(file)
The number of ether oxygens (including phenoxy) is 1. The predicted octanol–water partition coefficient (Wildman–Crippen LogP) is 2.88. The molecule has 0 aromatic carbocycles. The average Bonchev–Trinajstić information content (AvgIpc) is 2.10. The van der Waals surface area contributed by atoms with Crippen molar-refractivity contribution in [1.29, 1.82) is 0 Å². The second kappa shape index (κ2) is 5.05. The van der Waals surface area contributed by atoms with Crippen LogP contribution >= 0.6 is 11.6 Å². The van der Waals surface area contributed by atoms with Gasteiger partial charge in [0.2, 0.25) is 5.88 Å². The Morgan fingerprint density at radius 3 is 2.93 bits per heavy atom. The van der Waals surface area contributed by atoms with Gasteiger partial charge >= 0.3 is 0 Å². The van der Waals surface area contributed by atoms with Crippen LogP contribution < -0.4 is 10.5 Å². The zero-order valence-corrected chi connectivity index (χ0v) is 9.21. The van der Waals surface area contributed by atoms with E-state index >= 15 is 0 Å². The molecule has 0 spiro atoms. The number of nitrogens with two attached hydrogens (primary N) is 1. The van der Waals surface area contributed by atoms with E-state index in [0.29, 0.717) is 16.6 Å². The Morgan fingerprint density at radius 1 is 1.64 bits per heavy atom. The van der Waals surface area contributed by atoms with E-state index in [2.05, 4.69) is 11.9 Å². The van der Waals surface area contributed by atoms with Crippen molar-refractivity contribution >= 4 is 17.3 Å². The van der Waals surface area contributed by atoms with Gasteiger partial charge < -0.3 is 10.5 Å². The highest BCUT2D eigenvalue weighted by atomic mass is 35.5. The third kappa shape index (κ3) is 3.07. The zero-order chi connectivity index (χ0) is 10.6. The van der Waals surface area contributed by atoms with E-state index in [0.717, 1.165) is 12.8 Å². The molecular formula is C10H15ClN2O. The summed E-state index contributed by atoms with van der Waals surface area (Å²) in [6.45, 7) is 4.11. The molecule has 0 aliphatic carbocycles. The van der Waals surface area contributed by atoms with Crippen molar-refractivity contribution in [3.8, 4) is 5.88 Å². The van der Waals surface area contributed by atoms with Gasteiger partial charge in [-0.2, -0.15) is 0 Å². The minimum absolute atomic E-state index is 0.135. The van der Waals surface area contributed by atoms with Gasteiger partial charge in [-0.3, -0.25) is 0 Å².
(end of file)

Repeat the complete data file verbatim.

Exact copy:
The number of ether oxygens (including phenoxy) is 1. The predicted octanol–water partition coefficient (Wildman–Crippen LogP) is 2.88. The molecule has 0 aromatic carbocycles. The average Bonchev–Trinajstić information content (AvgIpc) is 2.10. The van der Waals surface area contributed by atoms with Crippen molar-refractivity contribution in [1.29, 1.82) is 0 Å². The second kappa shape index (κ2) is 5.05. The van der Waals surface area contributed by atoms with Crippen LogP contribution >= 0.6 is 11.6 Å². The van der Waals surface area contributed by atoms with Gasteiger partial charge in [0.2, 0.25) is 5.88 Å². The Morgan fingerprint density at radius 3 is 2.93 bits per heavy atom. The van der Waals surface area contributed by atoms with Gasteiger partial charge >= 0.3 is 0 Å². The van der Waals surface area contributed by atoms with Crippen LogP contribution < -0.4 is 10.5 Å². The zero-order valence-corrected chi connectivity index (χ0v) is 9.21. The van der Waals surface area contributed by atoms with E-state index >= 15 is 0 Å². The molecule has 0 spiro atoms. The number of nitrogens with two attached hydrogens (primary N) is 1. The van der Waals surface area contributed by atoms with E-state index in [0.29, 0.717) is 16.6 Å². The Morgan fingerprint density at radius 1 is 1.64 bits per heavy atom. The van der Waals surface area contributed by atoms with E-state index in [2.05, 4.69) is 11.9 Å². The van der Waals surface area contributed by atoms with Crippen molar-refractivity contribution >= 4 is 17.3 Å². The van der Waals surface area contributed by atoms with Gasteiger partial charge < -0.3 is 10.5 Å². The highest BCUT2D eigenvalue weighted by atomic mass is 35.5. The third kappa shape index (κ3) is 3.07. The zero-order chi connectivity index (χ0) is 10.6. The van der Waals surface area contributed by atoms with E-state index in [0.717, 1.165) is 12.8 Å². The molecular formula is C10H15ClN2O. The summed E-state index contributed by atoms with van der Waals surface area (Å²) in [6.45, 7) is 4.11. The molecule has 0 aliphatic carbocycles. The van der Waals surface area contributed by atoms with Crippen molar-refractivity contribution in [3.8, 4) is 5.88 Å². The van der Waals surface area contributed by atoms with Gasteiger partial charge in [-0.2, -0.15) is 0 Å². The minimum absolute atomic E-state index is 0.135. The van der Waals surface area contributed by atoms with Gasteiger partial charge in [-0.3, -0.25) is 0 Å².